"... It's an exciting ass-shakin' bundle of urban summer energy, neatly bottled and expertly executed; the playing is ridiculously tight, the rapping is smooth and polished. This is the sort of single you'd expect from a well-known band, something obvious off a greatest hits of the 80's collection, right? So how come you've never heard this song before? How come "J. Walter Negro and the Loose Jointz" evokes nothing but quizzical looks from most of the tunage experts? Just what happened here? To find out more, the Tofu Hut got in contact with saxophonist Pablo Calogero, one of the original members of the Loose Jointz."

For some more audio mayhem, check out jazz musician Vijay Iyer and hiphop MC Mike Ladd. Iyer has posted nine MP3s on his Web site, including, for you headz, two songs he did with Mike Ladd. Iyer's Savoy debut, Reimagining, comes out May 17. (via Suburbs).

Monday, March 07, 2005

THE GREAT MUSIC SCRUM
I attended one of the Resonate music seminars at the weekend, Robyn did an excellent writeup about it here. The UK experts who were on show had some interesting things to say, but kept censoring their answers when talking about how not to do things as it was being recorded for radio, which was frustrating. They were very much harping on the indie rock tip (the names the Datsuns and the Killers came up repeatedly over the sessions, I hear), which doesn't hold a lot of interest for me, and when asked specifically about breaking an electronica act in the UK, the advice on offer was a bit lacking. Perhaps next time we can get someone from that area, please?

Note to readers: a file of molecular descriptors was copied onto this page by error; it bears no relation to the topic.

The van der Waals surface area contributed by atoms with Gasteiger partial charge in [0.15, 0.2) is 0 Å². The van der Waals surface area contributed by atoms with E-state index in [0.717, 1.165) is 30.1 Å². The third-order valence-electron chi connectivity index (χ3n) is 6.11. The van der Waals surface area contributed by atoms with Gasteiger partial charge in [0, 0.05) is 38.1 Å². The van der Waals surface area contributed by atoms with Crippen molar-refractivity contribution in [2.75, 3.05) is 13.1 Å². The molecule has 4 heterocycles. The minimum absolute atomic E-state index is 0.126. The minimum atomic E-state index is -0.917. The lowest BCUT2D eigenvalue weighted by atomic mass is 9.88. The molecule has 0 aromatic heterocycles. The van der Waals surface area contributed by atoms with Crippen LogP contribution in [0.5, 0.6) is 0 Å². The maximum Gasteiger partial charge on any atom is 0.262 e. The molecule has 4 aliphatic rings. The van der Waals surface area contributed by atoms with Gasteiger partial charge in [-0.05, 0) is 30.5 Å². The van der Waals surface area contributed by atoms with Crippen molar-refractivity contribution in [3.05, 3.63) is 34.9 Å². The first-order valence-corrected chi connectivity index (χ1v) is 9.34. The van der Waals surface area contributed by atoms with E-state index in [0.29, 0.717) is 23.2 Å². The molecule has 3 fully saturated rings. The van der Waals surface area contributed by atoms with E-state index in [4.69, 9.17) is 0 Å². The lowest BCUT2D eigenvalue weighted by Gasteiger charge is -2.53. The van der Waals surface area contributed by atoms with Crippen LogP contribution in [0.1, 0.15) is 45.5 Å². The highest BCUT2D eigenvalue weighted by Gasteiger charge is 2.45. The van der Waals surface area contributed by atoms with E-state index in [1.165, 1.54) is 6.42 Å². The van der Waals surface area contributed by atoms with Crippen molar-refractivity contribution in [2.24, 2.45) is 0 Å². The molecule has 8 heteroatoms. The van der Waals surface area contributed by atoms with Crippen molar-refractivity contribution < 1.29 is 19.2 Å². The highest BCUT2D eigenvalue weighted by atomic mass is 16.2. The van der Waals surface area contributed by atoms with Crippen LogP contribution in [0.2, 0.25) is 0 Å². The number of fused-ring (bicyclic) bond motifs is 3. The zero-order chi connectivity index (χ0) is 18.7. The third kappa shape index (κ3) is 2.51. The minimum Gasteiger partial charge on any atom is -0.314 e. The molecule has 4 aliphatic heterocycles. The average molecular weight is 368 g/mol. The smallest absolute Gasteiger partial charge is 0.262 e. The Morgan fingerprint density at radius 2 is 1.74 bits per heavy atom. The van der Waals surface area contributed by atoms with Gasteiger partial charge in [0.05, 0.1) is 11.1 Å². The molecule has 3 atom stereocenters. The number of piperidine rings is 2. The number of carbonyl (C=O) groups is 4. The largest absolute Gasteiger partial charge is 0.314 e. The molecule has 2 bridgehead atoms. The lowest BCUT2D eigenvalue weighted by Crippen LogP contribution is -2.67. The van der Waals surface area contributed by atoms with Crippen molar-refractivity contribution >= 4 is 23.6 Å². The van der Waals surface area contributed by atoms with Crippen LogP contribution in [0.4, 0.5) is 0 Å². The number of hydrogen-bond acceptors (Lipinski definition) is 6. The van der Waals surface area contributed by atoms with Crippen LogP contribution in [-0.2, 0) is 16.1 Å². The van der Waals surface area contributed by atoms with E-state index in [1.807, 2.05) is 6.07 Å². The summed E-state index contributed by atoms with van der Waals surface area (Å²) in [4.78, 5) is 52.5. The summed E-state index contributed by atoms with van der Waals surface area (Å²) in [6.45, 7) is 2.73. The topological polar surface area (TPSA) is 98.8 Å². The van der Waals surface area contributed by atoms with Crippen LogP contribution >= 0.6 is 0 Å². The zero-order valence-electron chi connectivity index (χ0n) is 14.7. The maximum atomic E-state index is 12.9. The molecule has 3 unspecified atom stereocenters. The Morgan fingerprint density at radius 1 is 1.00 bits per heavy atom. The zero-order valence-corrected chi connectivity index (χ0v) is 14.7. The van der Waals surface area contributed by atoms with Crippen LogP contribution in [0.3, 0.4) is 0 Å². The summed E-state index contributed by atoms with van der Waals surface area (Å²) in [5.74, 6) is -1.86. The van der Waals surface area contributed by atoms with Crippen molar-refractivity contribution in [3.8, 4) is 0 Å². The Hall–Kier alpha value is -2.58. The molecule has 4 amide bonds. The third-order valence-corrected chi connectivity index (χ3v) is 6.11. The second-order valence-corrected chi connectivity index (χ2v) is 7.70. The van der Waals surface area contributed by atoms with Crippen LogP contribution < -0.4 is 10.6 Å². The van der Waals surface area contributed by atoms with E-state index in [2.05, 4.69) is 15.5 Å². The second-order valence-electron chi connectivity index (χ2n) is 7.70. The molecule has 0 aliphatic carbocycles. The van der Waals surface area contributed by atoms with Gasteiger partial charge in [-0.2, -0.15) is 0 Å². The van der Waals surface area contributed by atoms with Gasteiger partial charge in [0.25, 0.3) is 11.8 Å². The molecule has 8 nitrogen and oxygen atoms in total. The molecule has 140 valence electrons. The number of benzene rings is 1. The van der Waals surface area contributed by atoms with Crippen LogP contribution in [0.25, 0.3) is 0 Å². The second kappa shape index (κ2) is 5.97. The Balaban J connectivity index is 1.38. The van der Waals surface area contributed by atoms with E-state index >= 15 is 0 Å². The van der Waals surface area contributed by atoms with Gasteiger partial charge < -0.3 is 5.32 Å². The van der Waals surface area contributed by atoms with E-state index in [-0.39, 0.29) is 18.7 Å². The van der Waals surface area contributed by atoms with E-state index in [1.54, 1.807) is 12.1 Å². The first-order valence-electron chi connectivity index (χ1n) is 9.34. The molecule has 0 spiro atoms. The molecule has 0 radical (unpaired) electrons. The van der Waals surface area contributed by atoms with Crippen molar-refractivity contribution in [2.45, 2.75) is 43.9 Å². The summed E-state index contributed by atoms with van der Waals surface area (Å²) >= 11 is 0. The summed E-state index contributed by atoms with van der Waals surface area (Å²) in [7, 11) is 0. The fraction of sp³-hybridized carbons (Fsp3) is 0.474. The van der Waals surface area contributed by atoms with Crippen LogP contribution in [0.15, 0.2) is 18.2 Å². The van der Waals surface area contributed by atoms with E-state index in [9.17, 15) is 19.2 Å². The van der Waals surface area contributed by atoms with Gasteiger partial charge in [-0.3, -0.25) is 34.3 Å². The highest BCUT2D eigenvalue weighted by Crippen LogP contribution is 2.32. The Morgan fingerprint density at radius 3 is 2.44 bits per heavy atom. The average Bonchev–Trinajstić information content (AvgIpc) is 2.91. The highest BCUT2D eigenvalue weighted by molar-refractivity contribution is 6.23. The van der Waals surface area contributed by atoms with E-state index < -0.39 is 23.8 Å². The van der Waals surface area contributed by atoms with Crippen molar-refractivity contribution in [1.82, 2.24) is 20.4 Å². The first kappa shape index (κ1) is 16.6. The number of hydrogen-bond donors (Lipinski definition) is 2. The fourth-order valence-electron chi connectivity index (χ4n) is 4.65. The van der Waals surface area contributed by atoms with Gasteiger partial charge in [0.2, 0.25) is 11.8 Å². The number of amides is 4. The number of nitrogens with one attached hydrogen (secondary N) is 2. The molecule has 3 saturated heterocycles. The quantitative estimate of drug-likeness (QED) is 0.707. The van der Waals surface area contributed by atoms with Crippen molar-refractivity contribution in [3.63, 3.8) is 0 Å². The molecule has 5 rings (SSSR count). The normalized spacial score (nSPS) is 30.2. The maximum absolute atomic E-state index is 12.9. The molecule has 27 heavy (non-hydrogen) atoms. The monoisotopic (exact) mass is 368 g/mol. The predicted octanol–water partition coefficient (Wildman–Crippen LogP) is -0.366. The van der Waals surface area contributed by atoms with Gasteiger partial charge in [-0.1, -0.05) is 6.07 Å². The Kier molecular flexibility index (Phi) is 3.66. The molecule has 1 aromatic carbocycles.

UK A&R Stephen Jones lamented that people seem to have lost respect for artists and songwriters, hence the desire to download free music. Perhaps if bands stopped putting out albums with two great singles and 15 tracks of utter crap, more people might be happy to pay for their CDs instead of downloading them.

I also caught Kora playing at the Wintergarden downstairs at the Civic - great band. If you're still sitting round moping cos Trinity Roots broke up, go see this band. Free gigs at the Wintergarden all this week, from 9pm. Go check it; great venue, criminally underused - why is that, Auckland City Council? You charging too much for the venue hire?
And go see the Tao Drummers - caught their free show in the Square, brilliant drumming.


Nelson George went to the Oscars, read his entertaining insiders view here.
Excerpt - "At the Governor's Ball, which is the Academy's official afterparty, there was a lot of buzz about Chris' Jude Law jokes. An LA Times reporter asked me about the whether, as Sean Penn's retort suggested, that the jokes had gone too far. Here's my quote printed in the LA Times Calender section on Tuesday: "You know what? Lighten the f*ck up! That little speech Sean Penn came up with, that's the reason people hate liberals."
[The Times used ... instead of f*ck]


check Junichi's lists over at Pop Life...

Top 10 Songs I'm Embarrassed To Admit I Didn't Know Before I Heard The Hip Hop Song That Sampled It

1 "I'm Coming Out" - Diana Ross (used in "Mo Money, Mo Problems" by Notorious B.I.G. feat. Puff Daddy and Mase)
2 "It's Your Thing" - Isley Brothers (used in Salt 'n Pepa's "Shake Your Thang" and Kris Kross' "Jump")
3 "Got To Be Real" - Cheryl Lynn (used in 3rd Bass' "Brooklyn-Queens" and Father MC's "Do 4 U")
4 "I Can't Go For That (No Can Do)" - Hall & Oates (used in "Say No Go" by De La Soul)
5 "Under Pressure" - Queen (used in "Ice Ice Baby" by Vanilla Ice)
6 "Sgt. Pepper's Lonely Hearts Club Band" - The Beatles (used in the Beastie Boys' "Sounds of Science")
7 "All Night Long" - Mary Jane Girls (used in LL Cool J's "Around The Way Girl" and Big Daddy Kane's "Smooth Operator")
8 "Stay With Me" - DeBarge (used in "One More Chance (Remix)" by Notorious B.I.G., which itself was sampled by Ashanti's "Foolish")
9 "Think" - Aretha Franklin (used in "The Gas Face" by 3rd Bass)
10 "Evil Ways" - Santana (used in Mellow Man Ace's "Mentirosa")